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Side of the Neck

It is about quadrangular in shape. It’s bounded superiorly by the lower border of the body of the mandible, anteriorly by anterior midline of the neck, posteriorly by anterior border of the trapezius and inferiorly by the clavicle and a line stretching from the angle of the mandible to the mastoid process.

Interactive Anatomical Interface



Highlight
Frontal
parietal
Temporal
Sphenoid
Zygomatic
maxilla
Nasal
Lateral cartilage
greater alar cartilage
Mandbile
thyrohyoid membrane
thyroid cartilage
cricoid cartilage
cricotracheal ligament
ANterior longitudinal ligament
teeth
cervical vertabrae
first rib
second rib

Highlight
Frontal
parietal
Temporal
Sphenoid
Zygomatic
maxilla
Nasal
Lateral cartilage
greater alar cartilage
Mandbile

Highlight
thyrohyoid membrane
thyroid cartilage
cricoid cartilage
cricotracheal ligament
ANterior longitudinal ligament
teeth
cervical vertabrae
first rib
second rib

Highlight
frontal
Parietal
Sphenoid
temporal
Zygomatic
Maxilla
stylomandibular ligament
Lateral cartilage
posterior atlantoaxial ligament
lateral ligament
greater alar cartilage
teeth
mandible
hyoid
occipital bone
first rib
posterior atlanto-occipital memebrane
thyrohyoid membrane
thyroid cartilage
ricothyroid membrane and ligament
cricoid cartilage
cricotracheal ligament
t1 vertebra
stylohyoid ligament
joint capsule
Anterior longitudinal ligamnent
nuchal ligament
Cervical Vertebra
lacrimal

Highlight
frontal
Parietal
Sphenoid
temporal
Zygomatic
Maxilla
Lateral cartilage
greater alar cartilage
mandible
hyoid
thyrohyoid membrane
thyroid cartilage
ricothyroid membrane and ligament
cricoid cartilage
lateral ligament
cricotracheal ligament

Highlight
stylohyoid ligament
Anterior longitudinal ligamnent
nuchal ligament
Cervical Vertebra
first rib
t1 vertebra
lacrimal
occipital bone
teeth
posterior atlanto-occipital memebrane
posterior atlantoaxial ligament
joint capsule
stylomandibular ligament

Highlight
nasal
temporal bone
occipital bone
Internal auditory meatus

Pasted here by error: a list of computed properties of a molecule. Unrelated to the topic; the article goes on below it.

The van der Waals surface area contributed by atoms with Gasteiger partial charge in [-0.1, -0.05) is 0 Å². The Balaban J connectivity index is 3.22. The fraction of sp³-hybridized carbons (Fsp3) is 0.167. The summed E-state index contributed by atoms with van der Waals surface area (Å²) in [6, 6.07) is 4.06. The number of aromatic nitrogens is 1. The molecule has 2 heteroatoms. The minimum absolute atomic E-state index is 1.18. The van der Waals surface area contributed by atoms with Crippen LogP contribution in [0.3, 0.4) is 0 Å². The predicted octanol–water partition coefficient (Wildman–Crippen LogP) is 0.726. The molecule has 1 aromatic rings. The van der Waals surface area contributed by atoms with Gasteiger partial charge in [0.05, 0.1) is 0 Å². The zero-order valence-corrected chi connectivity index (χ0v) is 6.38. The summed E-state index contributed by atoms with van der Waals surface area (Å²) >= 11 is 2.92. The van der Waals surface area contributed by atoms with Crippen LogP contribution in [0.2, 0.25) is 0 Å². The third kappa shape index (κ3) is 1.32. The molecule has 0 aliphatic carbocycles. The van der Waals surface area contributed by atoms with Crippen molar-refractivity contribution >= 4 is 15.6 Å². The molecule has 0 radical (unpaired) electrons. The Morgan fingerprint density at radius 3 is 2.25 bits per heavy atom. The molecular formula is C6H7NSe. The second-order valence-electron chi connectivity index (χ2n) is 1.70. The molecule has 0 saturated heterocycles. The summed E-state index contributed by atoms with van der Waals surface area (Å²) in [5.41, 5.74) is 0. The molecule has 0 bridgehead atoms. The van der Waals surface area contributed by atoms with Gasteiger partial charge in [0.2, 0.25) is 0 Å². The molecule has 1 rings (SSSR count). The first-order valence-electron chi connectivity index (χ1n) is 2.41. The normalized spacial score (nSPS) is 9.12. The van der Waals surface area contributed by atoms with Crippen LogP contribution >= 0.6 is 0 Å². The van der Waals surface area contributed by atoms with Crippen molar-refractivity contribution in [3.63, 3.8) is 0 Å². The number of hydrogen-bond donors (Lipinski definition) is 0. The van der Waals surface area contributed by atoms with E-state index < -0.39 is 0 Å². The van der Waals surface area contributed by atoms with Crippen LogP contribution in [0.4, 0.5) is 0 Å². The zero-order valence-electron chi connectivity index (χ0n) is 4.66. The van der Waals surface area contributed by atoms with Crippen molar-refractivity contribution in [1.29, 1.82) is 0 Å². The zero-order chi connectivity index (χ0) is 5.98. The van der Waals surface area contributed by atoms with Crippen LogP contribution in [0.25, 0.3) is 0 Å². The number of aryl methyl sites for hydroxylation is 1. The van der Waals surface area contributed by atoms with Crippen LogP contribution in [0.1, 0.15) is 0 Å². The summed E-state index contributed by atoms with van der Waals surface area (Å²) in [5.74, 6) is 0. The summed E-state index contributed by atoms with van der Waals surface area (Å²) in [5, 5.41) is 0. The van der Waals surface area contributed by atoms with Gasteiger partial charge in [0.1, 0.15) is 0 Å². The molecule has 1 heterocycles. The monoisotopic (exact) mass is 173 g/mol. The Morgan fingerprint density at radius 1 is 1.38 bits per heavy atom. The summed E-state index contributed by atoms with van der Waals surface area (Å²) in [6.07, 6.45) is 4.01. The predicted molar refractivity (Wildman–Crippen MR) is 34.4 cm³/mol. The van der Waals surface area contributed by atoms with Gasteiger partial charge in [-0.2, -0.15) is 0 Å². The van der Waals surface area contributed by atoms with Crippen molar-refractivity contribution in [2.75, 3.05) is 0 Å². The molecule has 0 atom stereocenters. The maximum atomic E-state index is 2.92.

Stylomastoid foramen
Temporal
sphenoid
ethmoid
zygomatic bone
zygomatic bone
lacrimal bone
perpendicular plate
lacrimal bone
nasal cartilage
vomer
Nasal concha
Mandible
tectorial membrane of atlanto-axial joint
foramen magnum
tectorial membrane
c1 atlas
crista galli
ethmoidal sinuses
cribriform plate
foramen rotundum
optic foramen
superior orbital fissure
palatine
nuchal ligament
c01 atlas
posterior atlantoaxial ligament
c2 axis
c03 vertebrae
c04 vertebrae
C5 vertebrae

Highlight
nasal
temporal bone
occipital bone
Stylomastoid foramen
Temporal
sphenoid
ethmoid
zygomatic bone
zygomatic bone
lacrimal bone
perpendicular plate
posterior atlantoaxial ligament
nasal cartilage
vomer
Nasal concha
palatine
tectorial membrane of atlanto-axial joint

Highlight
foramen magnum
tectorial membrane
c1 atlas
crista galli
lacrimal bone
Mandible
ethmoidal sinuses
cribriform plate
foramen rotundum
Internal auditory meatus
optic foramen
superior orbital fissure
nuchal ligament
c01 atlas
c2 axis
c03 vertebrae
c04 vertebrae
C5 vertebrae

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Like lymphadenopathy, cysts, tumors, etc, the side of the neck is the common site for different pathological lesions. For performing different clinical procedures like biopsy, venepuncture, nerve block, etc it is also a regular site.

Surface Landmarks on the Side of the Neck

The most significant landmark on the side of the neck is sternocleidomastoid type. It is viewed as a raised ridge extending obliquely from the sternum to the mastoid process and becomes notable when the face is turned to the opposite side.

  • Mastoid process is a large bony projection easily felt behind the lower part of the auricle.
  • Anterior border of trapezius becomes notable when shoulder is elevated against the resistance.
  • Lesser supraclavicular fossa is a small triangular depression above the medial end of the clavicle between the sternal and clavicular heads of sternocleidomastoid. It overlies the internal jugular vein.
  • Greater supraclavicular fossa is a depression above the middle one-third of the clavicle. It overlies the cervical part of brachial plexus and the third part of the subclavian artery.
  • Transverse process of first cervical vertebra can be felt on deep pressure midway between the angle of the mandible and mastoid process. It’s crossed by spinal accessory nerve.
  • Lower border of the mandible can be easily felt by running a finger backwards from chin to the angle of the mandible.
  • Clavicle being subcutaneous can be felt along its whole extent in the junction of the neck and chest.

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By Dr. Joseph H Volker | 2018-09-19T06:59:48+00:00 August 8th, 2018|Anatomy, Areas, Head and Neck|0 Comments